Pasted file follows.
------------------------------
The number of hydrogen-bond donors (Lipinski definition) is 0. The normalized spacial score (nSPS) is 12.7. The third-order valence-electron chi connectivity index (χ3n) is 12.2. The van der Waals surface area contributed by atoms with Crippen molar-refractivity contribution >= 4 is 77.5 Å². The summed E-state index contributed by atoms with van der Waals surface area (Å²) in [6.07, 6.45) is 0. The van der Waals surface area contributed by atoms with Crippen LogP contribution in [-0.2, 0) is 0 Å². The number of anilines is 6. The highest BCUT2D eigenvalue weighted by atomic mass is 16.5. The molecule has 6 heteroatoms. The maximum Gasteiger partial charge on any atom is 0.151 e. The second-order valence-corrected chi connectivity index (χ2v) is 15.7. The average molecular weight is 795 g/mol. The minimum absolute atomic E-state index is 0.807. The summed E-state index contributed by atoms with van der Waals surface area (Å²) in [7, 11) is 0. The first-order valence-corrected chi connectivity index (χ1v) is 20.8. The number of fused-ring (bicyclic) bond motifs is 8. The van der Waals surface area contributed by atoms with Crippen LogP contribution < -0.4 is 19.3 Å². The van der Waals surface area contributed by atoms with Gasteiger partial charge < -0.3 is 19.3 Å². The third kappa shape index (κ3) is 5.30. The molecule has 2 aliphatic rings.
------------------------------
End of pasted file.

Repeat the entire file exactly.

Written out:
The number of hydrogen-bond donors (Lipinski definition) is 0. The normalized spacial score (nSPS) is 12.7. The third-order valence-electron chi connectivity index (χ3n) is 12.2. The van der Waals surface area contributed by atoms with Crippen molar-refractivity contribution >= 4 is 77.5 Å². The summed E-state index contributed by atoms with van der Waals surface area (Å²) in [6.07, 6.45) is 0. The van der Waals surface area contributed by atoms with Crippen LogP contribution in [-0.2, 0) is 0 Å². The number of anilines is 6. The highest BCUT2D eigenvalue weighted by atomic mass is 16.5. The molecule has 6 heteroatoms. The maximum Gasteiger partial charge on any atom is 0.151 e. The second-order valence-corrected chi connectivity index (χ2v) is 15.7. The average molecular weight is 795 g/mol. The minimum absolute atomic E-state index is 0.807. The summed E-state index contributed by atoms with van der Waals surface area (Å²) in [7, 11) is 0. The first-order valence-corrected chi connectivity index (χ1v) is 20.8. The number of fused-ring (bicyclic) bond motifs is 8. The van der Waals surface area contributed by atoms with Crippen LogP contribution < -0.4 is 19.3 Å². The van der Waals surface area contributed by atoms with Gasteiger partial charge < -0.3 is 19.3 Å². The third kappa shape index (κ3) is 5.30. The molecule has 2 aliphatic rings.